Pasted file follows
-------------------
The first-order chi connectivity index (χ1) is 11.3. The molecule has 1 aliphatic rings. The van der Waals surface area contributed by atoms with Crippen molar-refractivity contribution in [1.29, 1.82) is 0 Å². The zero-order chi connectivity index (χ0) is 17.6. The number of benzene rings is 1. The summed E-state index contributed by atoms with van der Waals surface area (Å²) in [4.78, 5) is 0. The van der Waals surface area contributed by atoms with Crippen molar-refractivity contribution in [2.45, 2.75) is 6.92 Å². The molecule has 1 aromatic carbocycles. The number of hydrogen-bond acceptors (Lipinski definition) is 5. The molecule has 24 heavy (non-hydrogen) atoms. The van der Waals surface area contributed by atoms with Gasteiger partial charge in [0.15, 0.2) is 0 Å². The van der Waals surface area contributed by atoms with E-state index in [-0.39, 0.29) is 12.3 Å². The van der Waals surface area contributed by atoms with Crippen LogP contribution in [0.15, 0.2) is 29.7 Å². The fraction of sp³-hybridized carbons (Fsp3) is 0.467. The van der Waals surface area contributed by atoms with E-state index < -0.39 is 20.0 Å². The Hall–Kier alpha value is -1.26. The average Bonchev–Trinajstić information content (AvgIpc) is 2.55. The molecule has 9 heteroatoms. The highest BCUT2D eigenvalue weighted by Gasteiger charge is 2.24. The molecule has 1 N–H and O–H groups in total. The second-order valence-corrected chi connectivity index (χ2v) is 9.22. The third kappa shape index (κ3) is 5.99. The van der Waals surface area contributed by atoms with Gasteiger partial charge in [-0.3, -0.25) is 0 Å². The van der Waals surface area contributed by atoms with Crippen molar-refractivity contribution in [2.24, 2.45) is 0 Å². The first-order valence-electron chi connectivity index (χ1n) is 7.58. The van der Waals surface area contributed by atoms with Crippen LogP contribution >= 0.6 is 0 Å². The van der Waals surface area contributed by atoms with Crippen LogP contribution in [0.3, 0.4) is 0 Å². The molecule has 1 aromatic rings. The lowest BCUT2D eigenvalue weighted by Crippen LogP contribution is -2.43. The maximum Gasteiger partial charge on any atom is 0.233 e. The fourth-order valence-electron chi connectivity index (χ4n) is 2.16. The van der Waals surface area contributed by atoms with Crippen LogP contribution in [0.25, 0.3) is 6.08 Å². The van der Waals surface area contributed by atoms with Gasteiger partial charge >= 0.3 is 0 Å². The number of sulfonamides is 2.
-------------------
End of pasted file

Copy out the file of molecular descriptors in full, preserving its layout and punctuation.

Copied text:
The first-order chi connectivity index (χ1) is 11.3. The molecule has 1 aliphatic rings. The van der Waals surface area contributed by atoms with Crippen molar-refractivity contribution in [1.29, 1.82) is 0 Å². The zero-order chi connectivity index (χ0) is 17.6. The number of benzene rings is 1. The summed E-state index contributed by atoms with van der Waals surface area (Å²) in [4.78, 5) is 0. The van der Waals surface area contributed by atoms with Crippen molar-refractivity contribution in [2.45, 2.75) is 6.92 Å². The molecule has 1 aromatic carbocycles. The number of hydrogen-bond acceptors (Lipinski definition) is 5. The molecule has 24 heavy (non-hydrogen) atoms. The van der Waals surface area contributed by atoms with Gasteiger partial charge in [0.15, 0.2) is 0 Å². The van der Waals surface area contributed by atoms with E-state index in [-0.39, 0.29) is 12.3 Å². The van der Waals surface area contributed by atoms with Crippen LogP contribution in [0.15, 0.2) is 29.7 Å². The fraction of sp³-hybridized carbons (Fsp3) is 0.467. The van der Waals surface area contributed by atoms with E-state index < -0.39 is 20.0 Å². The Hall–Kier alpha value is -1.26. The average Bonchev–Trinajstić information content (AvgIpc) is 2.55. The molecule has 9 heteroatoms. The highest BCUT2D eigenvalue weighted by Gasteiger charge is 2.24. The molecule has 1 N–H and O–H groups in total. The second-order valence-corrected chi connectivity index (χ2v) is 9.22. The third kappa shape index (κ3) is 5.99. The van der Waals surface area contributed by atoms with Gasteiger partial charge in [-0.3, -0.25) is 0 Å². The van der Waals surface area contributed by atoms with Crippen molar-refractivity contribution in [2.24, 2.45) is 0 Å². The first-order valence-electron chi connectivity index (χ1n) is 7.58. The van der Waals surface area contributed by atoms with Crippen LogP contribution >= 0.6 is 0 Å². The van der Waals surface area contributed by atoms with Crippen LogP contribution in [0.3, 0.4) is 0 Å². The molecule has 1 aromatic rings. The lowest BCUT2D eigenvalue weighted by Crippen LogP contribution is -2.43. The maximum Gasteiger partial charge on any atom is 0.233 e. The fourth-order valence-electron chi connectivity index (χ4n) is 2.16. The van der Waals surface area contributed by atoms with Crippen LogP contribution in [0.25, 0.3) is 6.08 Å². The van der Waals surface area contributed by atoms with Gasteiger partial charge >= 0.3 is 0 Å². The number of sulfonamides is 2.